Consequences of lysine auxotrophy for Candida albicans adherence and biofilm formation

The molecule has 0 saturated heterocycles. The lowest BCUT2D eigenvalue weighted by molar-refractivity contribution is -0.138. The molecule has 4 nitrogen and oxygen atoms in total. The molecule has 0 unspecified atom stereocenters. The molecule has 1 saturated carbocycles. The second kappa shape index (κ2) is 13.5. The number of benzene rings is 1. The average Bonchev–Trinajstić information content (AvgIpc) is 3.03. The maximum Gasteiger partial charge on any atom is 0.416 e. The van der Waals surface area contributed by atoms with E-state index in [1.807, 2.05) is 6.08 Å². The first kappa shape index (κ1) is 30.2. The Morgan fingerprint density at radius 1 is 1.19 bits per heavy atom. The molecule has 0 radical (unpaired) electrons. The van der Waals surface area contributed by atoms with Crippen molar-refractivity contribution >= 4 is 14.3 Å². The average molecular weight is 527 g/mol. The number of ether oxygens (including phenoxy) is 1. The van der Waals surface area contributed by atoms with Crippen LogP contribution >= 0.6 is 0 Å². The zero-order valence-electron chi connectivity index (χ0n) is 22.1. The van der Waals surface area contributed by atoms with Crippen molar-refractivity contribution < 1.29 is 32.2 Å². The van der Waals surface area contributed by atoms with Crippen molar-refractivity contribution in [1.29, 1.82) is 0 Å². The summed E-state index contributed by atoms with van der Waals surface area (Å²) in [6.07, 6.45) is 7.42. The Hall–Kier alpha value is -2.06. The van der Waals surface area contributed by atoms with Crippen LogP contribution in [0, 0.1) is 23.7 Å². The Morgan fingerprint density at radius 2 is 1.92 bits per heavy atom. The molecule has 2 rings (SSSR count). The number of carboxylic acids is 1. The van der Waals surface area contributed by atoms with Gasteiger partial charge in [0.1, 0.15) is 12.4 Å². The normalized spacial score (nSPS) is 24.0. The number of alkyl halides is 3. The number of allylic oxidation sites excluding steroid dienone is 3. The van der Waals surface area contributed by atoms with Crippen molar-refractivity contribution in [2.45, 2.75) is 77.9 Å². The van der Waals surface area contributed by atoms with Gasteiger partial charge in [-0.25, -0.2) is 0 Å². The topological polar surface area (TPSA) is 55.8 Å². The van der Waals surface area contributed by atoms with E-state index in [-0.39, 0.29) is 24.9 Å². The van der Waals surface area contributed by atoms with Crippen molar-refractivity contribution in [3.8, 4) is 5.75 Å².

A number of factors are known to be involved in Candida albicans virulence although biofilm development on the surfaces of indwelling medical devices is considered to promote superficial or systemic disease. Accordingly to previously reported up-regulation of saccharopine and acetyllysine in biofilm cells and activation of the lysine biosynthesis/degradation pathway we investigated the consequences of Candida albicans lysine auxotrophy on adhesion to host tissues and biofilm formation. Our data indicate that mutant strains lysD21/lysD22, defective in homocitrate synthase and lysD4, homoaconitase activity (two first a-aminoadipate pathway enzymes) are able to adhere to mouse embryonic fibroblast cell line (NIH/3T3) with the same extent as control strain SC5314. On the other hand auxotrophic mutant strains development on mouse fibroblasts monolayers was significantly reduced up to 5h of infection. Although invasion into human-derived oral epithelial cells was unaltered, both mutant strains formed significantly different biofilm architecture and demonstrated diminished viability during long term biofilm propagation.
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